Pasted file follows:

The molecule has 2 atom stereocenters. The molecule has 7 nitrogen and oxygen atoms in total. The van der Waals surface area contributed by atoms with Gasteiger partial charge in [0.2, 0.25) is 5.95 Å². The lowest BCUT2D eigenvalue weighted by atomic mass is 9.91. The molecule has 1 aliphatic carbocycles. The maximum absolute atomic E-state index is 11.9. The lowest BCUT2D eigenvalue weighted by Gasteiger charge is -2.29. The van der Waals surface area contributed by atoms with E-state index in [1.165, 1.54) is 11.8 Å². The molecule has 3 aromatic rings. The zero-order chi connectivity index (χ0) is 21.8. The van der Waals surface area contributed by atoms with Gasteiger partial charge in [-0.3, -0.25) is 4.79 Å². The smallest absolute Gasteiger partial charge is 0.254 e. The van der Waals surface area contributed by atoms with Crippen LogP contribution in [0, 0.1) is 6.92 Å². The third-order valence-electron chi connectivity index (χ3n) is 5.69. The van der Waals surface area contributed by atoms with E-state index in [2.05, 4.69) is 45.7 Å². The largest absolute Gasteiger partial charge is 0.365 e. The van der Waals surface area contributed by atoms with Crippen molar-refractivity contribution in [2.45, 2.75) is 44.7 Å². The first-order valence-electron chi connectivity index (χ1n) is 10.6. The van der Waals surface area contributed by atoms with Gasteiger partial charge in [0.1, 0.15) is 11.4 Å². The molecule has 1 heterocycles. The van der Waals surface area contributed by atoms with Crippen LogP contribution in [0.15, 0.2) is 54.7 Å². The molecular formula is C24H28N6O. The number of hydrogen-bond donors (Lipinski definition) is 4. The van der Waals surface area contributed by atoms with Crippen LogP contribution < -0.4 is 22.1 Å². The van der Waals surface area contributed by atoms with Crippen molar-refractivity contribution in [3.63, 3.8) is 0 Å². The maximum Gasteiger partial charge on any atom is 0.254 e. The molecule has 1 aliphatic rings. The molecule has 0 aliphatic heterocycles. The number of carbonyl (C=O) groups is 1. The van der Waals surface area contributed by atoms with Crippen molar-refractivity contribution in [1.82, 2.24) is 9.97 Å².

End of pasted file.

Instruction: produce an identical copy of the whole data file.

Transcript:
The molecule has 2 atom stereocenters. The molecule has 7 nitrogen and oxygen atoms in total. The van der Waals surface area contributed by atoms with Gasteiger partial charge in [0.2, 0.25) is 5.95 Å². The lowest BCUT2D eigenvalue weighted by atomic mass is 9.91. The molecule has 1 aliphatic carbocycles. The maximum absolute atomic E-state index is 11.9. The lowest BCUT2D eigenvalue weighted by Gasteiger charge is -2.29. The van der Waals surface area contributed by atoms with E-state index in [1.165, 1.54) is 11.8 Å². The molecule has 3 aromatic rings. The zero-order chi connectivity index (χ0) is 21.8. The van der Waals surface area contributed by atoms with Gasteiger partial charge in [-0.3, -0.25) is 4.79 Å². The smallest absolute Gasteiger partial charge is 0.254 e. The van der Waals surface area contributed by atoms with Crippen LogP contribution in [0, 0.1) is 6.92 Å². The third-order valence-electron chi connectivity index (χ3n) is 5.69. The van der Waals surface area contributed by atoms with E-state index in [2.05, 4.69) is 45.7 Å². The largest absolute Gasteiger partial charge is 0.365 e. The van der Waals surface area contributed by atoms with Crippen molar-refractivity contribution in [2.45, 2.75) is 44.7 Å². The first-order valence-electron chi connectivity index (χ1n) is 10.6. The van der Waals surface area contributed by atoms with Gasteiger partial charge in [0.1, 0.15) is 11.4 Å². The molecule has 1 heterocycles. The van der Waals surface area contributed by atoms with Crippen LogP contribution in [0.15, 0.2) is 54.7 Å². The molecular formula is C24H28N6O. The number of hydrogen-bond donors (Lipinski definition) is 4. The van der Waals surface area contributed by atoms with Crippen LogP contribution < -0.4 is 22.1 Å². The van der Waals surface area contributed by atoms with Crippen molar-refractivity contribution in [3.63, 3.8) is 0 Å². The maximum Gasteiger partial charge on any atom is 0.254 e. The molecule has 1 aliphatic rings. The molecule has 0 aliphatic heterocycles. The number of carbonyl (C=O) groups is 1. The van der Waals surface area contributed by atoms with Crippen molar-refractivity contribution in [1.82, 2.24) is 9.97 Å².